If you read through Karl Marx’s opus, Das Capital, you will notice that in all of his discussion of labor, there are only two types of labor. There is unproductive and productive labor. Productive labor refers to labor that is used to turn raw materials into commodities that can be exchanged in a way that capital is increased. So productive labor is considered productive because it results in capital. Unproductive labor is that which creates a commodity that does not result in capital. For example, if you have a small garden, and you take some of the flowers and sell them at the local market, you may get some extra money for the week. But, unless that money is going to be turned back into building your garden to be bigger to grow your flower business…that original work you did with the growing and selling of a handful of flowers is unproductive labor. If you do turn that flower money into a bigger flower business, then that original work you did with a handful of flowers is productive labor.
And that’s it. All labor in a capitalist system is based on those two, and only those two types of labor.
However, because words to carry a political weight and do have a class meaning, which is kept as hidden as possible, there is a confusion here which needs to be explained. When working people say ‘labor’, we mean labor/work which we associate with what keeps societies going, and which sustains and maintains their lives. When capitalists say ‘labor’, they mean the activity of people they can capitalize on, they can transform into capital.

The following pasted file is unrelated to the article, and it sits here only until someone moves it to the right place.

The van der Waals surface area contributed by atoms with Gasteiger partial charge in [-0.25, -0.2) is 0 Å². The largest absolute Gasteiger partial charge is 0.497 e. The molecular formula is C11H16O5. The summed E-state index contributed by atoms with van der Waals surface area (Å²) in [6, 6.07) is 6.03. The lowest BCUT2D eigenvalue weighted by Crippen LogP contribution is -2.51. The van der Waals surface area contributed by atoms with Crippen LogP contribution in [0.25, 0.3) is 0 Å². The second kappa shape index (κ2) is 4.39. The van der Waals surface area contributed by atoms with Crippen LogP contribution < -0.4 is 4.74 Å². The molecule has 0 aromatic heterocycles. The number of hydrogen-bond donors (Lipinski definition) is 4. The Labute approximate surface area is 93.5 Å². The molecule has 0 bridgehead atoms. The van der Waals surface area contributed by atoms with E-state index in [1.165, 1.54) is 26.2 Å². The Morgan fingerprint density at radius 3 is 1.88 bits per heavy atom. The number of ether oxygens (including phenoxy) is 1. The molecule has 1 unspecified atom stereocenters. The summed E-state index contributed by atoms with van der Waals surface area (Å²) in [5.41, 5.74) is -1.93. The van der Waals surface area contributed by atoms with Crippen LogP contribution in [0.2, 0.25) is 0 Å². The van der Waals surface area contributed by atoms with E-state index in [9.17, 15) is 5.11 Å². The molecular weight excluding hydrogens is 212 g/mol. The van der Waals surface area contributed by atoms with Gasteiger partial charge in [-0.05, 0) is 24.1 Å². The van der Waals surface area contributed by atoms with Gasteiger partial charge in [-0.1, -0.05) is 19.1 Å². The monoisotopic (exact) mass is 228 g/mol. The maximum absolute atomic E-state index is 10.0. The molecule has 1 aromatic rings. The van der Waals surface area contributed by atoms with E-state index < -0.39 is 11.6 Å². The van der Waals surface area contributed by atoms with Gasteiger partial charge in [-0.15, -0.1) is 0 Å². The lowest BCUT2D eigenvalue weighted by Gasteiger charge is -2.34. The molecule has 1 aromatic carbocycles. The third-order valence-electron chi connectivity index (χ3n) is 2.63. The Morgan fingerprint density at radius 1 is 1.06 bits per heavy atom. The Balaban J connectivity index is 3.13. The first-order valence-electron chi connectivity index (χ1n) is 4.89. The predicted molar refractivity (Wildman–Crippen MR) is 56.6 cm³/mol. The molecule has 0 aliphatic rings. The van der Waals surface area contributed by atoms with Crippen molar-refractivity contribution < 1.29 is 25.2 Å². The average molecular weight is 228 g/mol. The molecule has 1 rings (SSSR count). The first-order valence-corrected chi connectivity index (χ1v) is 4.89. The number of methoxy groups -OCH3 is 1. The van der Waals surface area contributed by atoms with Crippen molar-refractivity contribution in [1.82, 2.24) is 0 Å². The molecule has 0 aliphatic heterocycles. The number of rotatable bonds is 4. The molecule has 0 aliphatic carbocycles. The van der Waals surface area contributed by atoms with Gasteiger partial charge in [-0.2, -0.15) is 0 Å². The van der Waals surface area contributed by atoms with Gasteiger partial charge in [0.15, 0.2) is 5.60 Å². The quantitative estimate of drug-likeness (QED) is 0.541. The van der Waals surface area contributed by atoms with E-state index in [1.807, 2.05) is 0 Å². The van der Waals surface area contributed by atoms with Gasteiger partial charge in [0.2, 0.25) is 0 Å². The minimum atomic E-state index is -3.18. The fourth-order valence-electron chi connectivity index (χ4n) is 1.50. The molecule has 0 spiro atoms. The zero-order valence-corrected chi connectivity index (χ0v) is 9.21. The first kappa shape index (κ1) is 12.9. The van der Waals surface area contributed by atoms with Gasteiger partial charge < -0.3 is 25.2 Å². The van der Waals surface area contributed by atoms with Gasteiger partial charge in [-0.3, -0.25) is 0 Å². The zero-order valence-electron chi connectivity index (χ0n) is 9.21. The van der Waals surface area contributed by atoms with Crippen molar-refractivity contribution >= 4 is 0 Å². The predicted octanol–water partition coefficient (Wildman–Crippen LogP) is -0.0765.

You see many ‘leftists’ or progressives or ‘marxian’ individuals say all sorts of things about how women were and are oppressed under capitalism. They claim they would want women to live as equal people, if only women could be converted into capitalizing, as ‘their own choice’, their own oppression. That would indeed make it progressive. What they try to make women convert to and adapt to – in material and political reality – translates exactly into the opposite of their claims, and into the opposite of what women might understand by emancipation or a dignified life. They use the source of the oppression of women – the fact that women are the only ones who can give birth to people, who bring people into the world – to tell women the way out of their oppression is to capitalize the fact they, women, are the only ones who give birth to people and raise children. They call women giving birth to people ‘Reproductive labor’. The reason they invoke in trying to redefine women giving birth to people as ‘Reproductive labor’ is that capitalism later uses the people women bring into the world as workers. So women, they say, no longer bring people into the world, but just ‘reproduce’ the labor power capitalists need to have access to. What they try to normalize by redefining giving birth to people as ‘Reproductive labor’ is that people women give birth to no longer matter politically except as instruments for capitalists. This is what in fact women fight against – the power of capitalists to reduce their children to instruments. Women do not bring ‘labor for capitalists’ into the world, but people. Women do not ‘produce’ or ‘reproduce’ instruments for capitalists. Children are not a product, just as women are not factories. Giving birth is a human ability women have which existed before capitalism came along and will exist after this system will end too. Women give birth to people who have the right to live irrespective of what capitalists want or need, and irrespective of how capitalists may view their coming into the world.